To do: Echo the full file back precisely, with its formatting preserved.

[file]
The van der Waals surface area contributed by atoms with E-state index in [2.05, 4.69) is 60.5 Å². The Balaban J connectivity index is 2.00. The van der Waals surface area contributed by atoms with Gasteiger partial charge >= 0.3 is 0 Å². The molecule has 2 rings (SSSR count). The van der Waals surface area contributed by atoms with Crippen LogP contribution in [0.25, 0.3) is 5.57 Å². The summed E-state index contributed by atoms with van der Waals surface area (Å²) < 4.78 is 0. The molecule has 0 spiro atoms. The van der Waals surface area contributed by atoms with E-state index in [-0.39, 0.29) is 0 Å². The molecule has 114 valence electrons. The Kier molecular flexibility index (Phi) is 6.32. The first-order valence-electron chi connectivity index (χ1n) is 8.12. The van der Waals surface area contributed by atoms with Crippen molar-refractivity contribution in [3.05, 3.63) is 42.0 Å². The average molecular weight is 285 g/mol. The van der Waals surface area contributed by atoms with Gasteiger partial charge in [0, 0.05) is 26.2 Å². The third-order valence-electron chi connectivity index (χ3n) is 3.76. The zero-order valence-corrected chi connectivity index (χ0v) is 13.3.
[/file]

The van der Waals surface area contributed by atoms with E-state index in [2.05, 4.69) is 60.5 Å². The Balaban J connectivity index is 2.00. The van der Waals surface area contributed by atoms with Gasteiger partial charge >= 0.3 is 0 Å². The molecule has 2 rings (SSSR count). The van der Waals surface area contributed by atoms with Crippen LogP contribution in [0.25, 0.3) is 5.57 Å². The summed E-state index contributed by atoms with van der Waals surface area (Å²) < 4.78 is 0. The molecule has 0 spiro atoms. The van der Waals surface area contributed by atoms with E-state index in [-0.39, 0.29) is 0 Å². The molecule has 114 valence electrons. The Kier molecular flexibility index (Phi) is 6.32. The first-order valence-electron chi connectivity index (χ1n) is 8.12. The van der Waals surface area contributed by atoms with Crippen molar-refractivity contribution in [3.05, 3.63) is 42.0 Å². The average molecular weight is 285 g/mol. The van der Waals surface area contributed by atoms with Gasteiger partial charge in [0, 0.05) is 26.2 Å². The third-order valence-electron chi connectivity index (χ3n) is 3.76. The zero-order valence-corrected chi connectivity index (χ0v) is 13.3.